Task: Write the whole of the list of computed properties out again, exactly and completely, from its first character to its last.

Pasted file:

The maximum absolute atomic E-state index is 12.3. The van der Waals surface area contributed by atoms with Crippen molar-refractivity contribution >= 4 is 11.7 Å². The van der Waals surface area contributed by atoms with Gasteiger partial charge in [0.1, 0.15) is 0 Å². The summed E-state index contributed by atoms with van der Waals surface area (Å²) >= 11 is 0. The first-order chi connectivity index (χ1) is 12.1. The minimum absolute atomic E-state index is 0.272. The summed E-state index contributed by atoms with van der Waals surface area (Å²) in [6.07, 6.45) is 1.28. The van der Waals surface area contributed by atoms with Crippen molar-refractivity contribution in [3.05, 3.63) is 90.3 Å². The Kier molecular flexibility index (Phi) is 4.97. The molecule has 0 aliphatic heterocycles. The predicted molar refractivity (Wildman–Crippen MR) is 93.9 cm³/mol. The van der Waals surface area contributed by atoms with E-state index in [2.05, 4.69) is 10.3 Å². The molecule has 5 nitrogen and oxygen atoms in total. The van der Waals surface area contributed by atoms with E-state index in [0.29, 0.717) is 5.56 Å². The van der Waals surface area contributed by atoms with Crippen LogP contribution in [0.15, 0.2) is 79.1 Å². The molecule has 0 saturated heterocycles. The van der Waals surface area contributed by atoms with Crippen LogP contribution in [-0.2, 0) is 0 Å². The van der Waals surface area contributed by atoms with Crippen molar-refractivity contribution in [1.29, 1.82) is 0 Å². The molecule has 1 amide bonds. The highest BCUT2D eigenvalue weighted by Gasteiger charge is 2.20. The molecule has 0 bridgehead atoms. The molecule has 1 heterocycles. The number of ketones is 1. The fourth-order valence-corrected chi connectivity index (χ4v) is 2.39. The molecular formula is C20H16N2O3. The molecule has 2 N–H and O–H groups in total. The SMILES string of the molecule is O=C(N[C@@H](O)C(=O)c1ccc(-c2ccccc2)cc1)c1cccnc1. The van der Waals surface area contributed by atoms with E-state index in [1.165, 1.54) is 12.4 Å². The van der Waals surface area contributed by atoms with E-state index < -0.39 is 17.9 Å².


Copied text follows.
The maximum absolute atomic E-state index is 12.3. The van der Waals surface area contributed by atoms with Crippen molar-refractivity contribution >= 4 is 11.7 Å². The van der Waals surface area contributed by atoms with Gasteiger partial charge in [0.1, 0.15) is 0 Å². The summed E-state index contributed by atoms with van der Waals surface area (Å²) >= 11 is 0. The first-order chi connectivity index (χ1) is 12.1. The minimum absolute atomic E-state index is 0.272. The summed E-state index contributed by atoms with van der Waals surface area (Å²) in [6.07, 6.45) is 1.28. The van der Waals surface area contributed by atoms with Crippen molar-refractivity contribution in [3.05, 3.63) is 90.3 Å². The Kier molecular flexibility index (Phi) is 4.97. The molecule has 0 aliphatic heterocycles. The predicted molar refractivity (Wildman–Crippen MR) is 93.9 cm³/mol. The van der Waals surface area contributed by atoms with E-state index in [2.05, 4.69) is 10.3 Å². The molecule has 5 nitrogen and oxygen atoms in total. The van der Waals surface area contributed by atoms with E-state index in [0.29, 0.717) is 5.56 Å². The van der Waals surface area contributed by atoms with Crippen LogP contribution in [0.15, 0.2) is 79.1 Å². The molecule has 0 saturated heterocycles. The van der Waals surface area contributed by atoms with Crippen LogP contribution in [-0.2, 0) is 0 Å². The van der Waals surface area contributed by atoms with Crippen molar-refractivity contribution in [1.29, 1.82) is 0 Å². The molecule has 1 amide bonds. The highest BCUT2D eigenvalue weighted by Gasteiger charge is 2.20. The molecule has 0 bridgehead atoms. The molecule has 1 heterocycles. The number of ketones is 1. The fourth-order valence-corrected chi connectivity index (χ4v) is 2.39. The molecular formula is C20H16N2O3. The molecule has 2 N–H and O–H groups in total. The SMILES string of the molecule is O=C(N[C@@H](O)C(=O)c1ccc(-c2ccccc2)cc1)c1cccnc1. The van der Waals surface area contributed by atoms with E-state index in [1.165, 1.54) is 12.4 Å². The van der Waals surface area contributed by atoms with E-state index < -0.39 is 17.9 Å².